|From In the Garden|
What is a gardener to do in the winter when the garden is asleep, the trees are bare, the sun is low and it is just too cold to garden? Well, take pictures of course and see what is interesting in the garden even without the dressings of the spring, summer and fall garden seasons.
One of my most indispensable type of trees in my garden are Japanese maples. I am most fond of them because of their colors, their growth habit, their form, structure and year round interest. A very special tree is my 'Sango Kaku' Japanese maple, aka Coral Bark Japanese maple, aka Christine's Tree. Can you see from the above picture why it is called the Coral Bark Japanese maple?
During the cold of winter the newer limbs of the Coral Bark Japanese maples can glow with a vivid red color. They are really colorful against a blue sky or neutral background. The neutral background in this case is an oak tree that holds on to its leaves all winter (I believe it is a Willow Oak).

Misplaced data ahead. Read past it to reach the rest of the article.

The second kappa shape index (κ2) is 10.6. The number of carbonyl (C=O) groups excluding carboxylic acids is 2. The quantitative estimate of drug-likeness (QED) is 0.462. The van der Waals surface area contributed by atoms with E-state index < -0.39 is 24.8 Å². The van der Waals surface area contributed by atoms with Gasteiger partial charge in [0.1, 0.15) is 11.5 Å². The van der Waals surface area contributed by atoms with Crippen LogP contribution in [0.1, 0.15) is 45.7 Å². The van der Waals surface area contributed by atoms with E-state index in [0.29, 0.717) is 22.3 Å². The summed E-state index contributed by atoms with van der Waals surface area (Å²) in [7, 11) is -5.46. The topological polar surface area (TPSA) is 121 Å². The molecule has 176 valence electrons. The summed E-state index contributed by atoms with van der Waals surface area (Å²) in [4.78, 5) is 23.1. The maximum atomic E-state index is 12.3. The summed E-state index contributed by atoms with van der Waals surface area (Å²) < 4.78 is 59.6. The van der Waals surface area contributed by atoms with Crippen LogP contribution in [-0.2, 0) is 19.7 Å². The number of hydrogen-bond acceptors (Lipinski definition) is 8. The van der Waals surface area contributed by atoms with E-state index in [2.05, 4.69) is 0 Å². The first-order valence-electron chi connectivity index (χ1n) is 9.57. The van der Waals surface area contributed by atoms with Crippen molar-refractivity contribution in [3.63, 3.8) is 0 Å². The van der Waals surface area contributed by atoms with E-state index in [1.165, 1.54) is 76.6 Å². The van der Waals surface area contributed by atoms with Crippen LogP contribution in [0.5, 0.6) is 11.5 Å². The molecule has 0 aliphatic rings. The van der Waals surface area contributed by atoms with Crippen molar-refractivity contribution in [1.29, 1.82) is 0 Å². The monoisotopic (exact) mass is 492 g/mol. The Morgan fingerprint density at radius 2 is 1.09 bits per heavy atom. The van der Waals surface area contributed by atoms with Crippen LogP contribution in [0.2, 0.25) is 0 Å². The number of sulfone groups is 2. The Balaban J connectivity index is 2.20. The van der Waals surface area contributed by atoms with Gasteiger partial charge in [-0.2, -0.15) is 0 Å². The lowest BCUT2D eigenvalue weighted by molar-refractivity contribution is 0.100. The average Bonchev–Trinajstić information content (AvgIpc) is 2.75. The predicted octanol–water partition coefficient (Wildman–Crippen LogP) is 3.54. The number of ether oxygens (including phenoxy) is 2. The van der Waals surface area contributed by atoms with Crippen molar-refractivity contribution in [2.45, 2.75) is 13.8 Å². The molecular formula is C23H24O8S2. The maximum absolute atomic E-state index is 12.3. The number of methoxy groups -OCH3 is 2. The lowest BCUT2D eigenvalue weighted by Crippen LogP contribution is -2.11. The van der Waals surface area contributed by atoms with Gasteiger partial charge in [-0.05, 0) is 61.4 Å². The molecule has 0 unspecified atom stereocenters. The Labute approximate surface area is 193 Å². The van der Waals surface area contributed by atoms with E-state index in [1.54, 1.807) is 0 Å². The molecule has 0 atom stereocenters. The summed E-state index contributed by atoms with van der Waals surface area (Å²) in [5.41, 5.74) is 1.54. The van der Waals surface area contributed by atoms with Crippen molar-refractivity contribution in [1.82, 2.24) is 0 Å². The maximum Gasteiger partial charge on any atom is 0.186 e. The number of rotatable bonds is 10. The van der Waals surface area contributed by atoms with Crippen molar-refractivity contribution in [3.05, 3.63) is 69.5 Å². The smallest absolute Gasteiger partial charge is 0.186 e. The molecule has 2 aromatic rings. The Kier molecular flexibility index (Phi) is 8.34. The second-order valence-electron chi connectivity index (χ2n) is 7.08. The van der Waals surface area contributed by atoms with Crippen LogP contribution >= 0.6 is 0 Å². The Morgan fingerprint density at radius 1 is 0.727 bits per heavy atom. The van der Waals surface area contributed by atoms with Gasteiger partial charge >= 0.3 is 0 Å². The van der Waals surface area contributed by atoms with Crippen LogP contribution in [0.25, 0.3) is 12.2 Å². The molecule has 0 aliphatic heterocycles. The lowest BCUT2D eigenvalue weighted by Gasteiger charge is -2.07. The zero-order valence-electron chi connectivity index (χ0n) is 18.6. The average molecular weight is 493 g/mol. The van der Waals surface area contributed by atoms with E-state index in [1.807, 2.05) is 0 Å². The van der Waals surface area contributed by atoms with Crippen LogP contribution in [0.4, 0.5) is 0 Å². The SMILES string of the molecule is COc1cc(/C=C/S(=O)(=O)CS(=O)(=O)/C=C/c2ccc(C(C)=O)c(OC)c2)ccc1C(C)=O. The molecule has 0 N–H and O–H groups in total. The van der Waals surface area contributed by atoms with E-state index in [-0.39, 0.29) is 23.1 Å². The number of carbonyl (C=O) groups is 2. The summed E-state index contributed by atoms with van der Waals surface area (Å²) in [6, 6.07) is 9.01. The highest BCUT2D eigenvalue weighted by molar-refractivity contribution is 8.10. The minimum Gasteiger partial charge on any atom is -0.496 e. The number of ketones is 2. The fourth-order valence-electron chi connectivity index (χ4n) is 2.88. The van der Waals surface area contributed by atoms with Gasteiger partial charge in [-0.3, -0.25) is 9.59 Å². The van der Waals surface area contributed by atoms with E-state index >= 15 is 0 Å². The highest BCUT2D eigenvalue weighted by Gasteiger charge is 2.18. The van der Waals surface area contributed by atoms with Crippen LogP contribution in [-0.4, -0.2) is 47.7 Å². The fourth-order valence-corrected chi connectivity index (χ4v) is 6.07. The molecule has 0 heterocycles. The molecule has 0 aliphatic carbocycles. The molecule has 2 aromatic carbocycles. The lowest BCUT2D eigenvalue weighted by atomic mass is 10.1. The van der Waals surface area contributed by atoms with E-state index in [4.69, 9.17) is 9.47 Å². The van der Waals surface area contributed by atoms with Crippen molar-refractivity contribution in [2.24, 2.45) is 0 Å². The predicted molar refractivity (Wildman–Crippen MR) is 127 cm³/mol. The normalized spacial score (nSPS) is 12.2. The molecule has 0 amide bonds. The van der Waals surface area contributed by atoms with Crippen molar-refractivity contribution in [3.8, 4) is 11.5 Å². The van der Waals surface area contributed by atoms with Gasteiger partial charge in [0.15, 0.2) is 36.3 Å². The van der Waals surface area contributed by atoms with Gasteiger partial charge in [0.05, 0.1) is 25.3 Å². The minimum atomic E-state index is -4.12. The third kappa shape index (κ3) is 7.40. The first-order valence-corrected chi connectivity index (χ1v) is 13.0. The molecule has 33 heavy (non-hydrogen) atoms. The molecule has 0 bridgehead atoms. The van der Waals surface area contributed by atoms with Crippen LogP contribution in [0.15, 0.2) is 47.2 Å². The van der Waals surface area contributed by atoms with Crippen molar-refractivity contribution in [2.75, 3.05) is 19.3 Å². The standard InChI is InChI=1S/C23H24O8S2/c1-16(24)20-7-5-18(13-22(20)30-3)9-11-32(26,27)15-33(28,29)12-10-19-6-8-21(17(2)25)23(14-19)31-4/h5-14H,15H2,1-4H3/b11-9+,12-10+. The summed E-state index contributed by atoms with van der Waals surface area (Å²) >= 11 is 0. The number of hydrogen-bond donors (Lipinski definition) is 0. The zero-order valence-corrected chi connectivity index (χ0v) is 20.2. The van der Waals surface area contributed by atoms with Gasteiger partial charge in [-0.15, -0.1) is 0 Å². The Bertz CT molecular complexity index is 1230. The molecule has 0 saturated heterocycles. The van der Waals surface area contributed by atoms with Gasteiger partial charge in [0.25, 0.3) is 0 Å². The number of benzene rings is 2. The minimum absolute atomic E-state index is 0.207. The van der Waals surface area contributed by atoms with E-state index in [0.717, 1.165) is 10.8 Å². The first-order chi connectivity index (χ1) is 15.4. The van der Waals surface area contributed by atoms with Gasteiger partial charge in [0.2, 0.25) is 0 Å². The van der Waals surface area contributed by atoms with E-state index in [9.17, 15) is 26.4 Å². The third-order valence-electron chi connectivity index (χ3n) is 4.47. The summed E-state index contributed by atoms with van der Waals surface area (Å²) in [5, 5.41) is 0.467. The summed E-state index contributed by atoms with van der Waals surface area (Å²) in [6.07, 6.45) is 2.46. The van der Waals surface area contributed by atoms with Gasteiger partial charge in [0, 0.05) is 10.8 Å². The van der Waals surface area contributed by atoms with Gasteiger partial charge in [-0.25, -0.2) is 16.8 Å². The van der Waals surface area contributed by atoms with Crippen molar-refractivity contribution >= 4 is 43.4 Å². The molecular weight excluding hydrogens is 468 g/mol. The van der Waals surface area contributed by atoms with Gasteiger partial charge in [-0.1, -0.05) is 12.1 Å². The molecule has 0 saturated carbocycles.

Just look around for interest in the garden. You don't need fancy or special trees in order to have interest. Interest is everywhere-you need only look. Trees are one of the most valuable resources we have in this world (in my humble opinion). They are more precious than the most precious mineral or gem because they provide us with so much-think shade, oxygen, moderation of temperatures, beauty, and value. Trees are a renewable resource but one that takes many many years to replace and I don't know about you, but I only have one lifetime and I want to enjoy my trees-now-so I take care of my trees and value them each day.
Some interesting trees during the winter include: sycamores, J. maples, birch trees, all evergreens, hickories, Kentucky coffee bean tree, oaks, crabapples, pines, magnolias, sumacs, junipers, beeches, and many more. These trees don't necessarily need leaves to provide interest in the garden.
What types of trees do you find interesting in the winter and why?
Words and Photos Property of In the Garden Blog Team,
In the Garden